Rural wastewater treatment mainly consists of a partial treatment through a septic tank. However, most wastewater is directly discharged to nearby lands and water bodies, resulting in land and water pollution. Integrated decentralised wastewater systems treat and dispose of small volumes of wastewater from single households, thus improving water quality.
- Women's empowerment is critical not only for the well-being of individuals and families but also for overall economic productivity. Encouraging work from home facilities and part-time jobs can enable many rural women to take up jobs.
- Conversion of agricultural land to housing land has a negative impact on the local environment, resulting in land degradation, increased flooding, and a modified climate regime.
Deforestation can be reduced by expanding and protecting forest land. Managing existing planted forests to meet wood demand reduces pressure on natural forests. Harmful practices like bush burning, overgrazing should be avoided. The burning of crop residue contributes indirectly to the increased ozone pollution and affects the soil’s quality.
Improving groundwater quality: Proper disposal of agricultural by-products like pesticides and nitrates, chemical pollution from local industry is essential to prevent water pollution. Improper sanitation, sewage mixing causes shallow water pollution. The release of Fluorine and Arsenic formed by the interaction of rocks causes groundwater pollution. Treatment of water by using Nalgonda technique to decrease fluoride and integrated waste management at the community level. A Gujarat village uses more advanced methods like reverse osmosis technology for treating drinking water.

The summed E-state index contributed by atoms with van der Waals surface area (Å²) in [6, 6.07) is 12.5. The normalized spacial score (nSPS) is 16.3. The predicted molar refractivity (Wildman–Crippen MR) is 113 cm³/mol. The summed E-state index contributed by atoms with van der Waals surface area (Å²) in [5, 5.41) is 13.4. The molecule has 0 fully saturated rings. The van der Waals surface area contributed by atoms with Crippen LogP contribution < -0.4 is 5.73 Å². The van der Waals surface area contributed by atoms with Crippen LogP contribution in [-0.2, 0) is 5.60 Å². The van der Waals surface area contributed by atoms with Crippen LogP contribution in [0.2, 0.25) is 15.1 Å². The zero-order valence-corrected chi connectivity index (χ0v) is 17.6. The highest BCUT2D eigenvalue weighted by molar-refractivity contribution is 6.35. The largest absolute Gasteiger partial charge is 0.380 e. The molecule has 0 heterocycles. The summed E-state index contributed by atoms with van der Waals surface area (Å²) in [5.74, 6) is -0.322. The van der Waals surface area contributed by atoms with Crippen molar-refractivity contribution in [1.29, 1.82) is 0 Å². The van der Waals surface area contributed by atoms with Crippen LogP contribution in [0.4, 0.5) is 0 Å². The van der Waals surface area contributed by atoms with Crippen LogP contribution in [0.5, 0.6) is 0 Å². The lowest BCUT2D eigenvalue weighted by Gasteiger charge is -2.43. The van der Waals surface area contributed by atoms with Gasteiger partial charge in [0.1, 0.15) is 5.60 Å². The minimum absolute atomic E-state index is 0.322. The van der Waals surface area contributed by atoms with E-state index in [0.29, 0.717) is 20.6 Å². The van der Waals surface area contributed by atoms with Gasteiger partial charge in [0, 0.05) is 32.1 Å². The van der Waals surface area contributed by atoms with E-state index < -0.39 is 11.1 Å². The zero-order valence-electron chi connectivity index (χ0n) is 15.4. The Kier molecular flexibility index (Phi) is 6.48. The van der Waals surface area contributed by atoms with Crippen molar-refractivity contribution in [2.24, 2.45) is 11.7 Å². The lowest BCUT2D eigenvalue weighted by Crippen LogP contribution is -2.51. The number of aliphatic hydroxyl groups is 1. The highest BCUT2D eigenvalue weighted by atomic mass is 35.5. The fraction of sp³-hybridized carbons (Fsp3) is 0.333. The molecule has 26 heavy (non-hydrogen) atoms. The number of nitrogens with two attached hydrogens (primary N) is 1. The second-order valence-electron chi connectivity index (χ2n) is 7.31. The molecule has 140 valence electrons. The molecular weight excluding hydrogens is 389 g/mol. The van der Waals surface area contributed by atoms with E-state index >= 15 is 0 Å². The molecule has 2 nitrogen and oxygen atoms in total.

The way forward:
Pollution is a problem that crosses borders. It has no boundaries and engulfs everything, and requires effective control. Pollution from rural areas is transported into cities (and vice versa), where it accounts for a sizable portion of pollution, making coordination of urban-rural and interstate responses critical. A dense network of air quality stations in rural India is required through a public-private partnership scheme.
Nonetheless, we can accomplish this by installing low-cost monitors and collecting data on a cloud network. Authorities must devise effective pollution-reduction plans. They must also ensure that the programs are implemented and run successfully. Only then will we be able to sustain and control overall pollution and thus achieve the essence of a pollution-free India.